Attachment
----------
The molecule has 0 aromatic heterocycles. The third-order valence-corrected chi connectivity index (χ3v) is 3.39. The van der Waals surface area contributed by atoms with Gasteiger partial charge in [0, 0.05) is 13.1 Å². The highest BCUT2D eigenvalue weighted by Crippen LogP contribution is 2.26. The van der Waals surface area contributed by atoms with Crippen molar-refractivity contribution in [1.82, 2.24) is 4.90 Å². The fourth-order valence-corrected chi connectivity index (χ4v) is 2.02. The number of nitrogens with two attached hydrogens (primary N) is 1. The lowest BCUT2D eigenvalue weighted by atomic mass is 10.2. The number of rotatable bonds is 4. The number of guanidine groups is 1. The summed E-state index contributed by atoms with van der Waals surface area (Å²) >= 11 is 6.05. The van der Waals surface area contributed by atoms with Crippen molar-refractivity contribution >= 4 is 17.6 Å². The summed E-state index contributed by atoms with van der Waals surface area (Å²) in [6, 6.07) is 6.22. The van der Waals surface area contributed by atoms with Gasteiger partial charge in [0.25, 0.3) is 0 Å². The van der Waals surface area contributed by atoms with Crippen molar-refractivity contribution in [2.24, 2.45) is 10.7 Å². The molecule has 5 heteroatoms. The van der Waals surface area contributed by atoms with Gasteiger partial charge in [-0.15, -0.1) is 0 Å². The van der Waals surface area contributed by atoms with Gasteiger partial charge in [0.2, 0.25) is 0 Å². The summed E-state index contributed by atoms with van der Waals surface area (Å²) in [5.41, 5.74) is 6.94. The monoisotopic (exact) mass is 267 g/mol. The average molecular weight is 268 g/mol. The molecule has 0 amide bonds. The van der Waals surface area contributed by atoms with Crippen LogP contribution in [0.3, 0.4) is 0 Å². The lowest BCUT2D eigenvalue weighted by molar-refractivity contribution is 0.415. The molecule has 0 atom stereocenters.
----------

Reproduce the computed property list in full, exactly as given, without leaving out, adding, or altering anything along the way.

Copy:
The molecule has 0 aromatic heterocycles. The third-order valence-corrected chi connectivity index (χ3v) is 3.39. The van der Waals surface area contributed by atoms with Gasteiger partial charge in [0, 0.05) is 13.1 Å². The highest BCUT2D eigenvalue weighted by Crippen LogP contribution is 2.26. The van der Waals surface area contributed by atoms with Crippen molar-refractivity contribution in [1.82, 2.24) is 4.90 Å². The fourth-order valence-corrected chi connectivity index (χ4v) is 2.02. The number of nitrogens with two attached hydrogens (primary N) is 1. The lowest BCUT2D eigenvalue weighted by atomic mass is 10.2. The number of rotatable bonds is 4. The number of guanidine groups is 1. The summed E-state index contributed by atoms with van der Waals surface area (Å²) >= 11 is 6.05. The van der Waals surface area contributed by atoms with Crippen molar-refractivity contribution >= 4 is 17.6 Å². The summed E-state index contributed by atoms with van der Waals surface area (Å²) in [6, 6.07) is 6.22. The van der Waals surface area contributed by atoms with Gasteiger partial charge in [0.25, 0.3) is 0 Å². The van der Waals surface area contributed by atoms with Crippen molar-refractivity contribution in [2.24, 2.45) is 10.7 Å². The molecule has 5 heteroatoms. The van der Waals surface area contributed by atoms with Gasteiger partial charge in [-0.15, -0.1) is 0 Å². The van der Waals surface area contributed by atoms with Gasteiger partial charge in [0.2, 0.25) is 0 Å². The summed E-state index contributed by atoms with van der Waals surface area (Å²) in [5.41, 5.74) is 6.94. The monoisotopic (exact) mass is 267 g/mol. The average molecular weight is 268 g/mol. The molecule has 0 amide bonds. The van der Waals surface area contributed by atoms with Crippen LogP contribution in [0.3, 0.4) is 0 Å². The lowest BCUT2D eigenvalue weighted by molar-refractivity contribution is 0.415. The molecule has 0 atom stereocenters.